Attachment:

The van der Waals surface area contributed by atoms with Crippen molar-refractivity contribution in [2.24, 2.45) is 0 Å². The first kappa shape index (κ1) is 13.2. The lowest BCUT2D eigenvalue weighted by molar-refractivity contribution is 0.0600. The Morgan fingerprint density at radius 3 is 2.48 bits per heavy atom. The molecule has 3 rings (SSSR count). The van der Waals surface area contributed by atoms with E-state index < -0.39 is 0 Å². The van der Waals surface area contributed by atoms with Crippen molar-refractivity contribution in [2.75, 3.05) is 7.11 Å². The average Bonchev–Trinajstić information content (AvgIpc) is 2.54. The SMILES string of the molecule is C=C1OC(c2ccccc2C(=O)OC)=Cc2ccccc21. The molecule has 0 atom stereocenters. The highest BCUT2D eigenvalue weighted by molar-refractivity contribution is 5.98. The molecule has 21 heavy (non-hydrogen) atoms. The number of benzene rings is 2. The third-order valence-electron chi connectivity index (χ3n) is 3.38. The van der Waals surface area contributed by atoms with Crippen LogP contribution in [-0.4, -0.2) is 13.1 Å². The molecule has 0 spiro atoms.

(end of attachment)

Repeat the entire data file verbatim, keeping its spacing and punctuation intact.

The van der Waals surface area contributed by atoms with Crippen molar-refractivity contribution in [2.24, 2.45) is 0 Å². The first kappa shape index (κ1) is 13.2. The lowest BCUT2D eigenvalue weighted by molar-refractivity contribution is 0.0600. The Morgan fingerprint density at radius 3 is 2.48 bits per heavy atom. The molecule has 3 rings (SSSR count). The van der Waals surface area contributed by atoms with E-state index < -0.39 is 0 Å². The van der Waals surface area contributed by atoms with Crippen molar-refractivity contribution in [2.75, 3.05) is 7.11 Å². The average Bonchev–Trinajstić information content (AvgIpc) is 2.54. The SMILES string of the molecule is C=C1OC(c2ccccc2C(=O)OC)=Cc2ccccc21. The molecule has 0 atom stereocenters. The highest BCUT2D eigenvalue weighted by molar-refractivity contribution is 5.98. The molecule has 21 heavy (non-hydrogen) atoms. The number of benzene rings is 2. The third-order valence-electron chi connectivity index (χ3n) is 3.38. The van der Waals surface area contributed by atoms with Crippen LogP contribution in [-0.4, -0.2) is 13.1 Å². The molecule has 0 spiro atoms.